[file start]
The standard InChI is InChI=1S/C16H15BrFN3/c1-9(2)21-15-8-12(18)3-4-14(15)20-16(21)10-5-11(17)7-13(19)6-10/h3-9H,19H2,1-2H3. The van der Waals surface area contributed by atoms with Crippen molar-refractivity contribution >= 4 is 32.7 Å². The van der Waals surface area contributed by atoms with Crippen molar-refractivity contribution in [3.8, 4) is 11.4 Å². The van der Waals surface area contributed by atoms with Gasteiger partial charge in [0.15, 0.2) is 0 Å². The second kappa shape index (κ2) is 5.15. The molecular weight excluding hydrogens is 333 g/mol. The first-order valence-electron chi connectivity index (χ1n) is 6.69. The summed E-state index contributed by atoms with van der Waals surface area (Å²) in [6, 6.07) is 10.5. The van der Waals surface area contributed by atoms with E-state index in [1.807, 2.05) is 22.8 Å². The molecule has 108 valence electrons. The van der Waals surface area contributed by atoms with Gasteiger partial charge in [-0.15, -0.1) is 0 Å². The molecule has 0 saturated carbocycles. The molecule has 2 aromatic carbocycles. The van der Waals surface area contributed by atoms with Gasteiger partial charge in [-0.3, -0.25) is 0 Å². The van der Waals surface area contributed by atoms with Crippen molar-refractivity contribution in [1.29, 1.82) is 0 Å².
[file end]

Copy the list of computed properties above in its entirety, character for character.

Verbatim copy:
The standard InChI is InChI=1S/C16H15BrFN3/c1-9(2)21-15-8-12(18)3-4-14(15)20-16(21)10-5-11(17)7-13(19)6-10/h3-9H,19H2,1-2H3. The van der Waals surface area contributed by atoms with Crippen molar-refractivity contribution >= 4 is 32.7 Å². The van der Waals surface area contributed by atoms with Crippen molar-refractivity contribution in [3.8, 4) is 11.4 Å². The van der Waals surface area contributed by atoms with Gasteiger partial charge in [0.15, 0.2) is 0 Å². The second kappa shape index (κ2) is 5.15. The molecular weight excluding hydrogens is 333 g/mol. The first-order valence-electron chi connectivity index (χ1n) is 6.69. The summed E-state index contributed by atoms with van der Waals surface area (Å²) in [6, 6.07) is 10.5. The van der Waals surface area contributed by atoms with E-state index in [1.807, 2.05) is 22.8 Å². The molecule has 108 valence electrons. The van der Waals surface area contributed by atoms with Gasteiger partial charge in [-0.15, -0.1) is 0 Å². The molecule has 0 saturated carbocycles. The molecule has 2 aromatic carbocycles. The van der Waals surface area contributed by atoms with Gasteiger partial charge in [-0.3, -0.25) is 0 Å². The van der Waals surface area contributed by atoms with Crippen molar-refractivity contribution in [1.29, 1.82) is 0 Å².